Article Text

Download PDFPDF

An unusually extensive internal jugular vein thrombosis
  1. Savvas Hadjiphilippou1,
  2. Dean Y Huang2
  1. 1Department of Nephrology, King's College Hospital, London, UK
  2. 2Department of Radiology, King's College Hospital, London, UK
  1. Correspondence to Dr Savvas Hadjiphilippou, s.hadjiphilippou{at}

Statistics from


A 45-year-old female haemodialysis patient was admitted with a 10-day history of left-sided throbbing submandibular pain and swelling. She had presented with fever and left-sided neck pain to accident and emergency 3 days ago and was discharged home with antibiotics for presumed cellulitis. A left internal jugular tunnelled line for haemodialysis was inserted 6 weeks ago but she did not spike fevers or develop pain on dialysis and there was no line tenderness.

On examination, diffuse left-sided neck swelling and tenderness was noted over the submandibular region. She could not open her mouth fully and had odynophagia. She was afebrile but had a C reactive protein of 189 mg/L. An ultrasound examination of the neck (figure 1) demonstrated a left internal jugular vein (IJV) thrombosis. A subsequent contrast-enhanced CT examination of her neck (figure 2) revealed the extensiveness of the thrombus, extending from the skull base to the left brachiocephalic vein. She was started on intravenous heparin prior to warfarin loading and was treated with 7 days of intravenous vancomycin and gentamicin. Following treatment, her symptoms resolved.

Figure 1

An axial image of ultrasound examination of the left internal jugular vein, which demonstrates an enlarged, incompressible thrombosed left internal jugular vein (red arrow) with loss of normal echopoor intraluminal appearances.

Figure 2

A coronal image of the contrast-enhanced CT of the neck reveals the left internal jugular vein thrombosis extending from the skull base to the left brachiocephalic vein (red arrows). Associated inflammatory changes with increased CT density are noted surrounding the thrombosed left internal jugular vein. A note is made of the presence of a tunnelled dialysis line inserted at the proximal left internal jugular vein (blue asterisk).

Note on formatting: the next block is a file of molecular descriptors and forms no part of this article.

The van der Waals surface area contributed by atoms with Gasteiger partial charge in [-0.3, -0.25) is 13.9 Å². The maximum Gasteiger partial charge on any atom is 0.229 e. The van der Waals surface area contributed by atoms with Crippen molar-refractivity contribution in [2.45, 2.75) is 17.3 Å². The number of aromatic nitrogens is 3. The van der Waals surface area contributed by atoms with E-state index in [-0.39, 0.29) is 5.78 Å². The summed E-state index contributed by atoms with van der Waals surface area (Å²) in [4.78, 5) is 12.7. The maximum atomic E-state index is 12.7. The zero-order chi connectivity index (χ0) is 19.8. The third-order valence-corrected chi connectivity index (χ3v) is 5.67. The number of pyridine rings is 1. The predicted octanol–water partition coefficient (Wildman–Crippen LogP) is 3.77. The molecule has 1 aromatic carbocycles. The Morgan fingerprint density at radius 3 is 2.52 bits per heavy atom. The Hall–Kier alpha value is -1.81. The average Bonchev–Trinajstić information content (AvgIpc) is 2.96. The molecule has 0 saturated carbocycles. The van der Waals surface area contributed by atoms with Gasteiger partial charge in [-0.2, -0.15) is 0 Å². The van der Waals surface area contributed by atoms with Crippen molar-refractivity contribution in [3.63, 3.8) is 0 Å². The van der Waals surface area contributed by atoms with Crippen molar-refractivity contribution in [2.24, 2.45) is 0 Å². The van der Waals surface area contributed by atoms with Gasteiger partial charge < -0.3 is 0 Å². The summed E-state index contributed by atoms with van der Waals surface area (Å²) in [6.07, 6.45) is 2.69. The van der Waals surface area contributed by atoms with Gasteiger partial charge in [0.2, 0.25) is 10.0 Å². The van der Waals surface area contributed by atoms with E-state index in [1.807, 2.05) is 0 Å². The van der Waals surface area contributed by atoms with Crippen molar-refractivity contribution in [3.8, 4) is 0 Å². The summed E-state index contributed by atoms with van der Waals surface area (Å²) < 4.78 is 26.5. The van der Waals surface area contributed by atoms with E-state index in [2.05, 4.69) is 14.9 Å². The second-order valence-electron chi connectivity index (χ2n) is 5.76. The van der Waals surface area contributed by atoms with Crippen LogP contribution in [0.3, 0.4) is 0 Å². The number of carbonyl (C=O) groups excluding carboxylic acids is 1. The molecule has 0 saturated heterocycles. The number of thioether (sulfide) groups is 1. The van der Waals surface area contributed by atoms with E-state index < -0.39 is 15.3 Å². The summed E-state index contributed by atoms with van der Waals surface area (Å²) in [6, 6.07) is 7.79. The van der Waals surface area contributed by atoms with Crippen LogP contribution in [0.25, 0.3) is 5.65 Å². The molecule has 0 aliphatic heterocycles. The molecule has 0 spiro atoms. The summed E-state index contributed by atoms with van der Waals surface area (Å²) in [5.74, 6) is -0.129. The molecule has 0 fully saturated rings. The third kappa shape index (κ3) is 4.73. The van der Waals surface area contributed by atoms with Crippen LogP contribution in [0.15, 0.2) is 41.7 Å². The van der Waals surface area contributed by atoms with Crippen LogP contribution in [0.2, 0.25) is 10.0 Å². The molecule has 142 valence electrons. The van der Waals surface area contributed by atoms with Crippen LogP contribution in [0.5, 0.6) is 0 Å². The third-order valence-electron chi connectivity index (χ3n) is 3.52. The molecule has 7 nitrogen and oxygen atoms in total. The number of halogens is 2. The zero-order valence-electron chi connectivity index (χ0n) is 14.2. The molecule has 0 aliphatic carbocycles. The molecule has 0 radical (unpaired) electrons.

IJV thrombosis is a rare condition. This is commonly caused by central vein catheterisation, malignancy or injection by intravenous drug users.1 Patients with IJV thrombosis typically present with neck pain and swelling.2 The most severe consequence of extensive IJV thrombosis is clinically significant pulmonary embolism.2 Despite limited consensus on treatments, this is generally managed with anticoagulation aimed at preventing thrombus propagation together with antibiotics if there is evidence of infection.

Learning points

  • In patients with lines in situ who present with atypical clinical features, extensive thrombus and associated thrombophlebitis should always be considered.

  • Imaging should include central and distal to the site of maximal tenderness, as thrombi can be unusually extensive in nature.

  • A contrast-enhanced cross-sectional imaging examination (CT or MRI) may be required to fully evaluate the extensiveness of venous thrombosis.


View Abstract


  • Contributors SH and DYH contributed to the design and drafting of the article and have approved the submitted final version of the manuscript.

  • Competing interests None.

  • Patient consent Obtained.

  • Provenance and peer review Not commissioned; externally peer reviewed.

Request Permissions

If you wish to reuse any or all of this article please use the link below which will take you to the Copyright Clearance Center’s RightsLink service. You will be able to get a quick price and instant permission to reuse the content in many different ways.